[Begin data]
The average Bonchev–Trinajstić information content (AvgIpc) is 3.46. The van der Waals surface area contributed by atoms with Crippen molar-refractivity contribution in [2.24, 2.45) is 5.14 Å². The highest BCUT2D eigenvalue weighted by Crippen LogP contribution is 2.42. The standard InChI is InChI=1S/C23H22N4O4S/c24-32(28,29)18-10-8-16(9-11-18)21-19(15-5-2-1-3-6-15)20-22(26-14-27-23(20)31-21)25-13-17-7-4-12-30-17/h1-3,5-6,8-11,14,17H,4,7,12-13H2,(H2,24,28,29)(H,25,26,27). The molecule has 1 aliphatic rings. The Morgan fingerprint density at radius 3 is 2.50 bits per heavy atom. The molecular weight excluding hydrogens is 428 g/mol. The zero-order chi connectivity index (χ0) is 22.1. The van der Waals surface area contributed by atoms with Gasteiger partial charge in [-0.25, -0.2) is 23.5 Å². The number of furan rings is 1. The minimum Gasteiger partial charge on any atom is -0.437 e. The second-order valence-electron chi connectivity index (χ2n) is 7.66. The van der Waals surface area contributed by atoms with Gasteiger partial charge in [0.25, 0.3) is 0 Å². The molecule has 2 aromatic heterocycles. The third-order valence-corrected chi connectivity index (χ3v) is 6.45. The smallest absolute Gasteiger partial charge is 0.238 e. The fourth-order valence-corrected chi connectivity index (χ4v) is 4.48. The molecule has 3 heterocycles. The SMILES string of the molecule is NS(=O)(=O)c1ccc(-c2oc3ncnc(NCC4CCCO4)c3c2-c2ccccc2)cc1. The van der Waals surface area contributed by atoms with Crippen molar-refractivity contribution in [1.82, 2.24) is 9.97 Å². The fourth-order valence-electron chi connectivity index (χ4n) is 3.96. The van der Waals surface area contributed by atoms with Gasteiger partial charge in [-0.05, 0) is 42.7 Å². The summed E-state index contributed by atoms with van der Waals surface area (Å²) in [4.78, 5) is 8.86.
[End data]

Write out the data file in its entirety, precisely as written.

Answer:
The average Bonchev–Trinajstić information content (AvgIpc) is 3.46. The van der Waals surface area contributed by atoms with Crippen molar-refractivity contribution in [2.24, 2.45) is 5.14 Å². The highest BCUT2D eigenvalue weighted by Crippen LogP contribution is 2.42. The standard InChI is InChI=1S/C23H22N4O4S/c24-32(28,29)18-10-8-16(9-11-18)21-19(15-5-2-1-3-6-15)20-22(26-14-27-23(20)31-21)25-13-17-7-4-12-30-17/h1-3,5-6,8-11,14,17H,4,7,12-13H2,(H2,24,28,29)(H,25,26,27). The molecule has 1 aliphatic rings. The Morgan fingerprint density at radius 3 is 2.50 bits per heavy atom. The molecular weight excluding hydrogens is 428 g/mol. The zero-order chi connectivity index (χ0) is 22.1. The van der Waals surface area contributed by atoms with Gasteiger partial charge in [-0.25, -0.2) is 23.5 Å². The number of furan rings is 1. The minimum Gasteiger partial charge on any atom is -0.437 e. The second-order valence-electron chi connectivity index (χ2n) is 7.66. The van der Waals surface area contributed by atoms with Gasteiger partial charge in [0.25, 0.3) is 0 Å². The molecule has 2 aromatic heterocycles. The third-order valence-corrected chi connectivity index (χ3v) is 6.45. The smallest absolute Gasteiger partial charge is 0.238 e. The fourth-order valence-corrected chi connectivity index (χ4v) is 4.48. The molecule has 3 heterocycles. The SMILES string of the molecule is NS(=O)(=O)c1ccc(-c2oc3ncnc(NCC4CCCO4)c3c2-c2ccccc2)cc1. The van der Waals surface area contributed by atoms with Crippen molar-refractivity contribution in [1.82, 2.24) is 9.97 Å². The fourth-order valence-electron chi connectivity index (χ4n) is 3.96. The van der Waals surface area contributed by atoms with Gasteiger partial charge in [-0.05, 0) is 42.7 Å². The summed E-state index contributed by atoms with van der Waals surface area (Å²) in [4.78, 5) is 8.86.